JAI Field had played 11 minutes in the NRL when he revealed his ambition to play fullback for the Dragons.
This was all well before Josh Dugan had signed for the Sharks, amid the ‘what’s he worth?’ ‘where should he play?” saga.
But it was after Ben Hunt had announced he was moving from Brisbane to Wollongong, meaning, barring injury, the door to playing in the halves had slammed shut.
“I’ve played a lot of fullback growing up,” he said, replying to my question about playing fullback if (when) Dugan left.
“I’d like to play fullback down the track when I get more size, probably the body is not up to playing fullback at the moment.
“I’m a natural runner, fast and good on my feet, so maybe I’ll look to play there down the track.”
It was refreshing to hear a young bloke like Field openly discuss his aspirations, without the insecurity of worrying about every word he said.
In fact, the Dragons have brought a new openness about their public attitude this year.
Joel Thompson’s insight on indigenous issues and mental health.
Or Paul McGregor’s frustration about his coaching future, until his new deal was announced last week.
Or Dugan’s determination he is an elite fullback, so who wants to sign me?
Or Jack de Belin’s steely belief he has one of the best engines in the NRL and is up to playing State of Origin, if Laurie Daley was to throw a jersey his way.
It’s a stark contrast to the at-times brief, defensive interviews last year, reflecting their on-field struggles.
It’s a point often lost in media coverage of NRL – and most sport for that matter.
What players say publicly, in effect to fans, is a measure of how they’re travelling personally or as part of a team.
It shows the true class of someone like LeBron James, who while he’s obliged to address the media, does so with poise just minutes after he loses an NBA finals series.
All in front of the backdrop of whether he should be mentioned in the same breath as Michael Jordan.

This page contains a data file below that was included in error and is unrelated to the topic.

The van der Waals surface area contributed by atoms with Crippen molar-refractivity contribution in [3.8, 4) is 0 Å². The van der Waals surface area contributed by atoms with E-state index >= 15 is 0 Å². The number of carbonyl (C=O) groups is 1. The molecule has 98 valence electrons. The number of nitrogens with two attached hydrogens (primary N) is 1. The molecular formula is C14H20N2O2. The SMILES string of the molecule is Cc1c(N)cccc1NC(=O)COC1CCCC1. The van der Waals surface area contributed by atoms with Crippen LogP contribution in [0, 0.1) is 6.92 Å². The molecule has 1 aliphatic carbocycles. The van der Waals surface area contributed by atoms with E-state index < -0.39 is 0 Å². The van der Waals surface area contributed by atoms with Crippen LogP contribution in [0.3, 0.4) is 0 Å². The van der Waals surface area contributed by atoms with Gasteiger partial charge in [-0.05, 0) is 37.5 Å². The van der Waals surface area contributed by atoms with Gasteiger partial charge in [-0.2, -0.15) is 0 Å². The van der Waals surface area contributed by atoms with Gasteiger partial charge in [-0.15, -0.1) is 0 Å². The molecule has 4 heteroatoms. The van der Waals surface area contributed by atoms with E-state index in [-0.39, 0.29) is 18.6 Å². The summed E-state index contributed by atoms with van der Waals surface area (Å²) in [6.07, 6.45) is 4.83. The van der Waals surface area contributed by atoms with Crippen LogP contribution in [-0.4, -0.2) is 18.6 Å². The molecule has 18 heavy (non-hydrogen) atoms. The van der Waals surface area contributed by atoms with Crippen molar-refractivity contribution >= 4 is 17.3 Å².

Which brings me to Queensland coach Kevin Walters announcing boom young forward Coen Hess is on a media ban, to deflect him from “pressure”, before making an Origin debut where the Maroons need to save the series.
For those unfamiliar with the State of Origin camp environment, here’s a basic run down of a player’s interaction with the media.
The morning after arriving, the players gather for the team photo and a generally open media session, where they do the rounds with print, digital, radio and television reporters.
It’s the only real opportunity for journos to gather the feature, profile stories for the rest of the Origin build-up.
From then on, two players are nominated to speak to the media per day, then the captain on the Monday and coach on Tuesday.
Now Hess has scored 10 tries in 13 games this year, a fearsome ball-runner for the Cowboys. But club coach Paul Green declared Hess was not ready for the Origin arena before game one.
Green said Hess could be a 10-year Origin player, but not if thrown in before his time.
So what about now, in the crumbling empire’s hour of need? Ready or not, here he comes.
Maybe it’s all part of Walters building a siege mentality, for Origin II at ANZ Stadium on Wednesday.
Maybe Walters is shellshocked from the 28-4 flogging in Brisbane.
But really, a media ban? Spare me. There is never more scrutiny on a player than in Origin, especially when you have to win.
Somehow, you figure the human wrecking ball Andrew Fifita is a greater threat, than any question the average hack like me can throw up to Hess.
For all the media’s faults – and however hard the trolls try, we’re not one body working in a conspiracy against (insert public figure here) – there’s a lot to be said for how a player deals with the attention.